Before breaking out the welder, the Corns had to see if their aircraft powerplant was still in sky-high condition. A customer offered the use of a radial-engine runstand—because the Corns are the kind of people who know people who just happen to have 1950s radial engine run stands sitting around. “It fired up and we couldn’t believe it!” Gary says. Eric tracked down a new single-barrel updraft carb on eBay, and the fun of fitting the round peg in the square truck began.
Welding, bending, cutting, and inventing—often in the wee hours of the morning—the group made short work of removing the truck body from the stock chassis and stripping it to bare metal. The top was chopped, the rear was tubbed, and more than 1,000 hand-bucked solid rivets now trace lines around the pickup’s panels. The original framework was ditched in favor of a custom tube chassis, which extended the front end of the truck to make room for the seven-cylinder Jacobs radial. Since the airplane engine was designed to turn a propeller, getting the power back to the Turbo 400 automatic trans and narrowed Franklin quick-change rearend took some engineering, with most of the components either scavenged from the yard or handbuilt in the shop. The propeller shaft is connected to a custom cogged pulley that runs down to a boat V-drive with a 3-inch Kevlar blower belt. A custom driveshaft heads back from the bottom of the V-drive flange to the front of the transmission, where a clever assembly made of a 1970 Chevelle pinion and various old Ford bearings spins the 12-inch torque convertor. “In the end, the transmission thinks it’s connected to a small-block Chevy,” Gary says.
The transmission may think everything is copacetic, but inside and out, the truck thinks it’s a plane. Pitot tubes and aircraft lights dot the exterior, and in the interior, leather aircraft seats face dual steering yokes and an array of gauges intended to soar above the clouds. Airplane geeks will get a kick out of the cartridge shells and “shotgun” starter in the handbuilt console. Early radial engines used what were basically shotgun blanks to send a gust of high-pressure gas into the cylinder to start the engine. Even though the Jacobs engine is started with a more modern electric method, Gary always loved the scene in Flight of the Phoenix where Jimmy Stewart has to start a plane while lost in the desert with a limited number of cartridges. “I just built what I thought it might look like,” he says about that little touch of cinematic drama.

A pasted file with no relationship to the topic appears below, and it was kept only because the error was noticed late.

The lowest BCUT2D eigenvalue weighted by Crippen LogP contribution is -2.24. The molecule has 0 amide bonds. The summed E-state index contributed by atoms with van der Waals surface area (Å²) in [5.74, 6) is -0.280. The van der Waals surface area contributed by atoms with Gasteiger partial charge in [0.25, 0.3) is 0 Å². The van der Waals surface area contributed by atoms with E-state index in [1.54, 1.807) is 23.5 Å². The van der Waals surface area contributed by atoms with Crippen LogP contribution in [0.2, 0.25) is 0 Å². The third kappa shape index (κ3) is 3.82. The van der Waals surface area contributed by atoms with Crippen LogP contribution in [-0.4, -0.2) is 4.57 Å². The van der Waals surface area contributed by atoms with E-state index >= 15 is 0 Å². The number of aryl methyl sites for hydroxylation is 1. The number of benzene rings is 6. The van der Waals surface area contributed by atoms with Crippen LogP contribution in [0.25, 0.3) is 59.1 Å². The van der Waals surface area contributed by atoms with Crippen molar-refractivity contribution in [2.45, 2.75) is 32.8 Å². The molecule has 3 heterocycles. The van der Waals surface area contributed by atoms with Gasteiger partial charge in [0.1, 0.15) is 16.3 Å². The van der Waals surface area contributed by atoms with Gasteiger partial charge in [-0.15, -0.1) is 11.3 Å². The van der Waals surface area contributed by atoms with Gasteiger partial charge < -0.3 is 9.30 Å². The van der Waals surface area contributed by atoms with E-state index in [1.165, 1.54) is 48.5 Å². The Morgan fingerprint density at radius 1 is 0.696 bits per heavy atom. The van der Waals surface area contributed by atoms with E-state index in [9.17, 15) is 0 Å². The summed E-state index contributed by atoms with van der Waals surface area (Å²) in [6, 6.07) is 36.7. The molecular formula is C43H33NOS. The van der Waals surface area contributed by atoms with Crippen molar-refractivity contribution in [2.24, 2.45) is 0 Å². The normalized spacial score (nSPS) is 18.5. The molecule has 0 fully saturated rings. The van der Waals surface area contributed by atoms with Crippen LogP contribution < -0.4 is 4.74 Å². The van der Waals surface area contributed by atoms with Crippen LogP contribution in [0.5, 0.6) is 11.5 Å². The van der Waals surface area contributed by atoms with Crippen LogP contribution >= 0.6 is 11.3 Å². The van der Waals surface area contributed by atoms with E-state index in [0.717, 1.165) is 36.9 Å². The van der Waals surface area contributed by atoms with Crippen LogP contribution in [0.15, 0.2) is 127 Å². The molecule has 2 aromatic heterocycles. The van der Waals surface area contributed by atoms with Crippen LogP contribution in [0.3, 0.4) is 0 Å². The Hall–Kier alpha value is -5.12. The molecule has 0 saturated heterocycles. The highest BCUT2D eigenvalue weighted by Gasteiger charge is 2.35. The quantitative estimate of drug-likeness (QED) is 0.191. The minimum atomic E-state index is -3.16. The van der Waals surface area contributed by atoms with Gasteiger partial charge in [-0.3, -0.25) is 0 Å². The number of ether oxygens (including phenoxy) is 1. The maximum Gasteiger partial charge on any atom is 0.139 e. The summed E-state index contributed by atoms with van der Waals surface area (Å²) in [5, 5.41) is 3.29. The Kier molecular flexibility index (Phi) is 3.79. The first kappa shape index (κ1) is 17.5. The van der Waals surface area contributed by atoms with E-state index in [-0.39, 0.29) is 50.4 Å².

When the Corns started on the air truck, they were planning to run it on the Bonneville salt flats, but then the race got canceled—and canceled again. While still hopeful about getting out to Utah, Gary and his crew haven’t just been sitting around waiting for Speed Week. Besides making numerous passes—and lots of smoke—for our photographer, the Plymouth “Air Radial” has been flying around the show circuit, picking up awards and even offers of a reality show based around the Corns family business. Gary says one of the coolest things has been the response from the aviation community. “A former CEO of Cessna saw it and liked it so much he brought me parts and signed the console. A VP at Lockheed Martin asked me to explain how we put it together. We must be doing something right when a rocket scientist is asking us how it works.”